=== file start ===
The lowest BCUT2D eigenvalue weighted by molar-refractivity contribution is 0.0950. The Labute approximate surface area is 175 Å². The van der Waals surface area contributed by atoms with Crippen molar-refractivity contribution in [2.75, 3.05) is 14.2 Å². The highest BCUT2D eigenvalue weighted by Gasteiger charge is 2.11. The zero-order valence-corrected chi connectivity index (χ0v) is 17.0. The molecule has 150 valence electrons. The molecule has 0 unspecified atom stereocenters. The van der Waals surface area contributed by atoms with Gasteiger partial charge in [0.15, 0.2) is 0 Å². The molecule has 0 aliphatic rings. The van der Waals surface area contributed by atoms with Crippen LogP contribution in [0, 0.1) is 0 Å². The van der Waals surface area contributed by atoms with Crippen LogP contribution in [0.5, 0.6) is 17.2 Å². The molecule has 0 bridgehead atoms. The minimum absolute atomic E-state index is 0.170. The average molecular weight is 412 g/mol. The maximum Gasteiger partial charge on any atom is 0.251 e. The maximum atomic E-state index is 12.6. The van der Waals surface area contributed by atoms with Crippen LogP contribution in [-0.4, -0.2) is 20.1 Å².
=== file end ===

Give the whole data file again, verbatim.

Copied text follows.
The lowest BCUT2D eigenvalue weighted by molar-refractivity contribution is 0.0950. The Labute approximate surface area is 175 Å². The van der Waals surface area contributed by atoms with Crippen molar-refractivity contribution in [2.75, 3.05) is 14.2 Å². The highest BCUT2D eigenvalue weighted by Gasteiger charge is 2.11. The zero-order valence-corrected chi connectivity index (χ0v) is 17.0. The molecule has 150 valence electrons. The molecule has 0 unspecified atom stereocenters. The van der Waals surface area contributed by atoms with Gasteiger partial charge in [0.15, 0.2) is 0 Å². The molecule has 0 aliphatic rings. The van der Waals surface area contributed by atoms with Crippen LogP contribution in [0, 0.1) is 0 Å². The van der Waals surface area contributed by atoms with Crippen LogP contribution in [0.5, 0.6) is 17.2 Å². The molecule has 0 bridgehead atoms. The minimum absolute atomic E-state index is 0.170. The average molecular weight is 412 g/mol. The maximum Gasteiger partial charge on any atom is 0.251 e. The maximum atomic E-state index is 12.6. The van der Waals surface area contributed by atoms with Crippen LogP contribution in [-0.4, -0.2) is 20.1 Å².